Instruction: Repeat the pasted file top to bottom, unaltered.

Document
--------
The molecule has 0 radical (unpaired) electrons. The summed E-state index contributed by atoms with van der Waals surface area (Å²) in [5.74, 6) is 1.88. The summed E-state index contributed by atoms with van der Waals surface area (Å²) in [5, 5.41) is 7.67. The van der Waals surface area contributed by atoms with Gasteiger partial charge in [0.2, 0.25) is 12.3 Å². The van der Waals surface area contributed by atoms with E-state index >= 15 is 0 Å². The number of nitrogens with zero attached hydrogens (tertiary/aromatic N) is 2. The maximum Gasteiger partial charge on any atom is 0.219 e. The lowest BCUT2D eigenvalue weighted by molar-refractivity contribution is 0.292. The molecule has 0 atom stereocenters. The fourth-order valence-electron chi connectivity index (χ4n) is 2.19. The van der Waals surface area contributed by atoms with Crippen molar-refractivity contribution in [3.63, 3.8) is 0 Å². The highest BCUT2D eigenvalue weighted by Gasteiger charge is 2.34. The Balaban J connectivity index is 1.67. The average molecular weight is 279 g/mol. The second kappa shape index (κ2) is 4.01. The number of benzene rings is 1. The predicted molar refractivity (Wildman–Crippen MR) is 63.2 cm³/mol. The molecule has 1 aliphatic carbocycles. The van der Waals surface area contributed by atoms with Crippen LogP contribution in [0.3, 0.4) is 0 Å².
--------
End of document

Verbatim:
The molecule has 0 radical (unpaired) electrons. The summed E-state index contributed by atoms with van der Waals surface area (Å²) in [5.74, 6) is 1.88. The summed E-state index contributed by atoms with van der Waals surface area (Å²) in [5, 5.41) is 7.67. The van der Waals surface area contributed by atoms with Gasteiger partial charge in [0.2, 0.25) is 12.3 Å². The van der Waals surface area contributed by atoms with E-state index >= 15 is 0 Å². The number of nitrogens with zero attached hydrogens (tertiary/aromatic N) is 2. The maximum Gasteiger partial charge on any atom is 0.219 e. The lowest BCUT2D eigenvalue weighted by molar-refractivity contribution is 0.292. The molecule has 0 atom stereocenters. The fourth-order valence-electron chi connectivity index (χ4n) is 2.19. The van der Waals surface area contributed by atoms with Crippen molar-refractivity contribution in [3.63, 3.8) is 0 Å². The highest BCUT2D eigenvalue weighted by Gasteiger charge is 2.34. The Balaban J connectivity index is 1.67. The average molecular weight is 279 g/mol. The second kappa shape index (κ2) is 4.01. The number of benzene rings is 1. The predicted molar refractivity (Wildman–Crippen MR) is 63.2 cm³/mol. The molecule has 1 aliphatic carbocycles. The van der Waals surface area contributed by atoms with Crippen LogP contribution in [0.3, 0.4) is 0 Å².